Obama says the economy is improving. In fact he said: “the economy is getting stronger, and the recovery is speeding up.”
But in the Super Tuesday primaries, the economy was the number one issue on voters’ minds, be they in Massachusetts, Georgia, Ohio, or Virginia. And that wasn’t because they were happy about high unemployment and slow wage growth. Super Tuesday voters’ old-fashioned common sense about the economy was backed up by the numbers in the February jobs report. According to the Bureau of Labor Statistics, the U.S. economy added only 227,000 jobs last month.
What’s more, an extraordinarily high number of Americans have dropped out of the work force, either choosing not to work, losing hope and abandoning the hunt for jobs, or accepting disability benefits. Talented, experienced, discouraged workers are choosing to sit on the sidelines instead of participating in the economy. In short, though the labor market is improving, it’s nowhere near where it should be.
Even liberal economist Paul Krugman sees the economy for what it is. In a recent column in The New York Times, he wrote, “our economy remains deeply depressed.”
While President Obama might like to take credit for the meager growth the economy is seeing, there’s an important fact to keep in mind. It’s the natural tendency for the economy to grow, and taking credit for its meager improvement is disingenuous.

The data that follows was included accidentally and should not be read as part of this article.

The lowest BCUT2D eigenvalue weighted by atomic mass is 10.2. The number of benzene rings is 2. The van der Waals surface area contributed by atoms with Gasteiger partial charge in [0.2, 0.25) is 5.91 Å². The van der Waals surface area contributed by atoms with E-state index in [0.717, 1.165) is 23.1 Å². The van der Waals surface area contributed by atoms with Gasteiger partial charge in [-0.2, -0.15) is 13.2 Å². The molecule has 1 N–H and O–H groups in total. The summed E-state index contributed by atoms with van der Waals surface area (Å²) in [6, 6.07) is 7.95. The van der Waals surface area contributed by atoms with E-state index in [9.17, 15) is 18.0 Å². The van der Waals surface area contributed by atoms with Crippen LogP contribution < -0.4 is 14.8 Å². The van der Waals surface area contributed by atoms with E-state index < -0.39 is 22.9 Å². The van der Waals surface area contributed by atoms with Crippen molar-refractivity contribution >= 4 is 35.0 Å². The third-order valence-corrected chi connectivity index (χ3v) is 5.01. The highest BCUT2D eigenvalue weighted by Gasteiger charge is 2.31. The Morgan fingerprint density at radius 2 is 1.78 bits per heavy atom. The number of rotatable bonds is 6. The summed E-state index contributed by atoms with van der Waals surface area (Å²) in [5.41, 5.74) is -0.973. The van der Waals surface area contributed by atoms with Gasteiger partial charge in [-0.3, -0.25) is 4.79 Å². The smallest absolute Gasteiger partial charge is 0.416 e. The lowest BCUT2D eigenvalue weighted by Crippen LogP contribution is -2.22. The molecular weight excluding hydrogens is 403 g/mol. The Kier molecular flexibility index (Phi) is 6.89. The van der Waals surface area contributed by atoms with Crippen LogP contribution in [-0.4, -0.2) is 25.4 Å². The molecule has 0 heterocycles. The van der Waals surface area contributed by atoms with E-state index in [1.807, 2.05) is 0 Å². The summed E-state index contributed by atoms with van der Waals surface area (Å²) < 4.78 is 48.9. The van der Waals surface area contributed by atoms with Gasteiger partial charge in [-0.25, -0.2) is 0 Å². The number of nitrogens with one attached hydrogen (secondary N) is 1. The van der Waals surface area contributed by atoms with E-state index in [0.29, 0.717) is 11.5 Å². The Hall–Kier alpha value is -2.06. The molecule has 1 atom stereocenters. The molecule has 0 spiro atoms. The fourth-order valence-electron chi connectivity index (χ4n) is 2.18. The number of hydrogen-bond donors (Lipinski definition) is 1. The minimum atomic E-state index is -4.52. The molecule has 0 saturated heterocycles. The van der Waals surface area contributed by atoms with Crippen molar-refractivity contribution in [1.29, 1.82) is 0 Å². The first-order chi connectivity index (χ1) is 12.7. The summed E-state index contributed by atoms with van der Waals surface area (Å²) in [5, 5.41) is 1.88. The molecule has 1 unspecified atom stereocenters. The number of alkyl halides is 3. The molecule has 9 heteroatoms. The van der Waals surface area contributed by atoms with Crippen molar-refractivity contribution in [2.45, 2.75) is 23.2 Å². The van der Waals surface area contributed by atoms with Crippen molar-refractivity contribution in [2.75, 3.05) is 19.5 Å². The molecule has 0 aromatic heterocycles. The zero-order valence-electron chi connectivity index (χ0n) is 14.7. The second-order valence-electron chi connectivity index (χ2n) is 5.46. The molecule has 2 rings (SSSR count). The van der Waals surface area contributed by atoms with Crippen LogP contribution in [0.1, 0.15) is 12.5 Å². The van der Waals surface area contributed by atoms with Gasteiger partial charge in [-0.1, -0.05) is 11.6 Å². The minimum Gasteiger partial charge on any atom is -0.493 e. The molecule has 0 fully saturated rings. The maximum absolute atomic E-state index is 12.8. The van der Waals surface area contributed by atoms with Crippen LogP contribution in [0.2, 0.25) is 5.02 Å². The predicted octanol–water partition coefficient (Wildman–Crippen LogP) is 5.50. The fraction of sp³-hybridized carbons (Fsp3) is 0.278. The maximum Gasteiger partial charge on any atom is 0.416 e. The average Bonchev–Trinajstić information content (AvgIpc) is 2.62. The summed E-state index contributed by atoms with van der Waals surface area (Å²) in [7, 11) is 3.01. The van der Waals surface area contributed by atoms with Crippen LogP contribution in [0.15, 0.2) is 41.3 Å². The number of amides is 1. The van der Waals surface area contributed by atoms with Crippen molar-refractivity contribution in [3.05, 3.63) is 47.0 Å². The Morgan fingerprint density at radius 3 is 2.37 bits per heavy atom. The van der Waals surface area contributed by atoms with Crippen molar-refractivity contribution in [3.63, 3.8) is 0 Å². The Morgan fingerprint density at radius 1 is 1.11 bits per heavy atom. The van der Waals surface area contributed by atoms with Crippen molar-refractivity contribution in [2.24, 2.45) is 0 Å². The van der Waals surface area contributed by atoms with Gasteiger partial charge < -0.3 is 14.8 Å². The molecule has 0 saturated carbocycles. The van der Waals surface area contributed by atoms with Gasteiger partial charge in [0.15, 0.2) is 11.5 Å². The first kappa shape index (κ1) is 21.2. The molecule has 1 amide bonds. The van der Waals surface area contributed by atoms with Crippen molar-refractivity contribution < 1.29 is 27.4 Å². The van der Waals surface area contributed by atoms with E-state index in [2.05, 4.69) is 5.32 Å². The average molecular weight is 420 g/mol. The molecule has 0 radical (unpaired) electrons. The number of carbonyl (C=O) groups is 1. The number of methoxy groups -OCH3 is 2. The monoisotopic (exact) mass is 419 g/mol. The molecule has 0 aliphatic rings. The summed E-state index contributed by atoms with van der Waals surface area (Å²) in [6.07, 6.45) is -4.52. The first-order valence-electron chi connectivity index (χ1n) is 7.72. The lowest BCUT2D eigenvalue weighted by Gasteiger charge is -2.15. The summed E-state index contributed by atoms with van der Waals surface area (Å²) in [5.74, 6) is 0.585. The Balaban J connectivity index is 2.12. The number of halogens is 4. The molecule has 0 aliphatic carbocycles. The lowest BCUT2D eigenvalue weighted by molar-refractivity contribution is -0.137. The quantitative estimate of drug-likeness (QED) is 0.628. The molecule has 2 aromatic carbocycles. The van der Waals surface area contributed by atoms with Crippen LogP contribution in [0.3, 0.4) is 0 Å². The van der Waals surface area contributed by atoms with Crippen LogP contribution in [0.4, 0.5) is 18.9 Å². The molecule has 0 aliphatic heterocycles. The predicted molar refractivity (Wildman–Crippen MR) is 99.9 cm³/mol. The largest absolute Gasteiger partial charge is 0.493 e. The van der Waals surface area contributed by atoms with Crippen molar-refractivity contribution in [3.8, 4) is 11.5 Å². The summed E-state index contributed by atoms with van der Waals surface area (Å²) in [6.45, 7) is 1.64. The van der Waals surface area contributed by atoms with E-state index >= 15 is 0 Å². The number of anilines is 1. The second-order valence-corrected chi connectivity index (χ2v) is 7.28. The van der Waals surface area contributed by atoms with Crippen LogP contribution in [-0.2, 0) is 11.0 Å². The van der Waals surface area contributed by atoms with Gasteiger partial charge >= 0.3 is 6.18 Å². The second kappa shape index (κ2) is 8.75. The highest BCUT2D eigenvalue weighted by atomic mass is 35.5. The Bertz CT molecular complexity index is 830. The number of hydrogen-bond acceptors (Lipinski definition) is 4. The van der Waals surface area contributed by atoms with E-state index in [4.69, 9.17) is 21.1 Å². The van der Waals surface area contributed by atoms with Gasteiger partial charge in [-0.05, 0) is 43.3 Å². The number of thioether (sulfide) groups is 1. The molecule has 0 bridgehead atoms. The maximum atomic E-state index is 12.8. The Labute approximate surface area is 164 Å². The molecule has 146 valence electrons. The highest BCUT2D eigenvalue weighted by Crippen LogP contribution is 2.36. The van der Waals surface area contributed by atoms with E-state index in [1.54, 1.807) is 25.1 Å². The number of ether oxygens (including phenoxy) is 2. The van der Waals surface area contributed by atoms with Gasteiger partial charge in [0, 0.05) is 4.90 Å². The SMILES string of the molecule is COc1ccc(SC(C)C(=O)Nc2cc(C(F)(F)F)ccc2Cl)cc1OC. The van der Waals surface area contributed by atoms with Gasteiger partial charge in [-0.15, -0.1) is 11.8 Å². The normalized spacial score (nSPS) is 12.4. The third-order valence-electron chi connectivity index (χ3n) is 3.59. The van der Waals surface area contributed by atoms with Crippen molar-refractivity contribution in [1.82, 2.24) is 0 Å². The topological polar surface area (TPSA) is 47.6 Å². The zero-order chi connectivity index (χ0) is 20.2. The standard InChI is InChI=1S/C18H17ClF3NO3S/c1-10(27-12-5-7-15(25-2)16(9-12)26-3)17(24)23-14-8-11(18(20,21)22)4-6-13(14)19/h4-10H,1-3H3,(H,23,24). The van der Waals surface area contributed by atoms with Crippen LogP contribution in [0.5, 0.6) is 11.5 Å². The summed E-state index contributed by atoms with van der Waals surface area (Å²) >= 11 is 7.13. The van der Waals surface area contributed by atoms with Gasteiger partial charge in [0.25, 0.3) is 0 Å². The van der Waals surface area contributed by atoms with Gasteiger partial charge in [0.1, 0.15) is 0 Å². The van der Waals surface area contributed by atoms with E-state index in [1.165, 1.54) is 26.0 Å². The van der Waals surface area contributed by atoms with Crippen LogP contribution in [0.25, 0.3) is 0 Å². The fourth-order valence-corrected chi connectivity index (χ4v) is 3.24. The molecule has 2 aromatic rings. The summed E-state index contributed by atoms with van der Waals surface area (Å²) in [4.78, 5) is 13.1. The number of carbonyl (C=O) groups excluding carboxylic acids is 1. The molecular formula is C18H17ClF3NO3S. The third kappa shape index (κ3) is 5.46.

It’s no wonder when you consider that President Obama says he wants to encourage job creators to ramp up their economic engines, while at the same time he has proposed $2 trillion in higher taxes, much of which would fall on small businesses, the job creators. Add onto that a discouragingly successful policy of encouraging higher gas prices by opposing domestic energy production. This policy is so unpopular that eleven Democratic Senators voted with Republicans to overturn the Obama decision to kill the Keystone XL pipeline. Proponents failed to get the 60 votes necessary to overturn the Keystone decision, but with Democratic support it came very close.
On top of job-killing tax hikes and higher gas prices, President Obama continues to embrace the burden of untenably high spending and debt, which will, of course, motivate the left to call for even higher taxes — and you’re left with a mess of policies emanating from Washington signaling small businesses to hunker down instead of investing for the future. A better path for growth would be to enact a budget that curbs spending, reforms entitlements, and reforms the tax code to focus it on economic growth.
While any economic growth and job creation is welcome, a barely perceptible, incremental recovery doesn’t offer much hope for those Americans who can’t feel, see, or touch the fruits of recovery. Millions remain unemployed in the Obama economy, and Washington can and should do better.
***Ed Randazzo, is a nationally syndicated author. He has been a conservative activist and consultant for over 30 years and is currently the Chief News Editor of Life and Liberty Media***